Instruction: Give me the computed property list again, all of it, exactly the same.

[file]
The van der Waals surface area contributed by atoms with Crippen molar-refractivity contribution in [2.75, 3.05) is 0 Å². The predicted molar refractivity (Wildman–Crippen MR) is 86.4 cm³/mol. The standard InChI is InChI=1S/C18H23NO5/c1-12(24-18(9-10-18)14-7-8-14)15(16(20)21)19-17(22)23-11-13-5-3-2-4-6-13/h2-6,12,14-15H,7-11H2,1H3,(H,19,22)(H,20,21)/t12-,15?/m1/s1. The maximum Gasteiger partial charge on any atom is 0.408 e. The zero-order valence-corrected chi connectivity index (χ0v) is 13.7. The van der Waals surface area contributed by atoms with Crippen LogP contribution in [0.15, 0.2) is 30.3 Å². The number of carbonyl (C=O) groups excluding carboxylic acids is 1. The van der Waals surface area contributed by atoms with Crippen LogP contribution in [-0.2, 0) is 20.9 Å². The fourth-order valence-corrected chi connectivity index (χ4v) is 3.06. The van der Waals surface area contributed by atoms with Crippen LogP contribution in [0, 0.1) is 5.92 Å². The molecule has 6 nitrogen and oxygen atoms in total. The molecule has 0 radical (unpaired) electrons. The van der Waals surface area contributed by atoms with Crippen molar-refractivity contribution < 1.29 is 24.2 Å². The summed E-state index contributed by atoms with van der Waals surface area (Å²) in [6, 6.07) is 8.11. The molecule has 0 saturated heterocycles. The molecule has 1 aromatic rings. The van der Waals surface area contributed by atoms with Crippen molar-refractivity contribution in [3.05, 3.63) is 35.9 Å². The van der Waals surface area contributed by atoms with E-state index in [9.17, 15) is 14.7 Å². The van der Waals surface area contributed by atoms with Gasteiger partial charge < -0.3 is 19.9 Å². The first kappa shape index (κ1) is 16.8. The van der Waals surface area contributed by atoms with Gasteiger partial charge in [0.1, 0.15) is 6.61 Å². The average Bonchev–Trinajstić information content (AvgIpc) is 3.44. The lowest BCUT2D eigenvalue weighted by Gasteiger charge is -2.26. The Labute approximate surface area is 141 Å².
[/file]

The van der Waals surface area contributed by atoms with Crippen molar-refractivity contribution in [2.75, 3.05) is 0 Å². The predicted molar refractivity (Wildman–Crippen MR) is 86.4 cm³/mol. The standard InChI is InChI=1S/C18H23NO5/c1-12(24-18(9-10-18)14-7-8-14)15(16(20)21)19-17(22)23-11-13-5-3-2-4-6-13/h2-6,12,14-15H,7-11H2,1H3,(H,19,22)(H,20,21)/t12-,15?/m1/s1. The maximum Gasteiger partial charge on any atom is 0.408 e. The zero-order valence-corrected chi connectivity index (χ0v) is 13.7. The van der Waals surface area contributed by atoms with Crippen LogP contribution in [0.15, 0.2) is 30.3 Å². The number of carbonyl (C=O) groups excluding carboxylic acids is 1. The van der Waals surface area contributed by atoms with Crippen LogP contribution in [-0.2, 0) is 20.9 Å². The fourth-order valence-corrected chi connectivity index (χ4v) is 3.06. The van der Waals surface area contributed by atoms with Crippen LogP contribution in [0, 0.1) is 5.92 Å². The molecule has 6 nitrogen and oxygen atoms in total. The molecule has 0 radical (unpaired) electrons. The van der Waals surface area contributed by atoms with Crippen molar-refractivity contribution < 1.29 is 24.2 Å². The summed E-state index contributed by atoms with van der Waals surface area (Å²) in [6, 6.07) is 8.11. The molecule has 0 saturated heterocycles. The molecule has 1 aromatic rings. The van der Waals surface area contributed by atoms with Crippen molar-refractivity contribution in [3.05, 3.63) is 35.9 Å². The van der Waals surface area contributed by atoms with E-state index in [9.17, 15) is 14.7 Å². The van der Waals surface area contributed by atoms with Gasteiger partial charge < -0.3 is 19.9 Å². The first kappa shape index (κ1) is 16.8. The van der Waals surface area contributed by atoms with Gasteiger partial charge in [0.1, 0.15) is 6.61 Å². The average Bonchev–Trinajstić information content (AvgIpc) is 3.44. The lowest BCUT2D eigenvalue weighted by Gasteiger charge is -2.26. The Labute approximate surface area is 141 Å².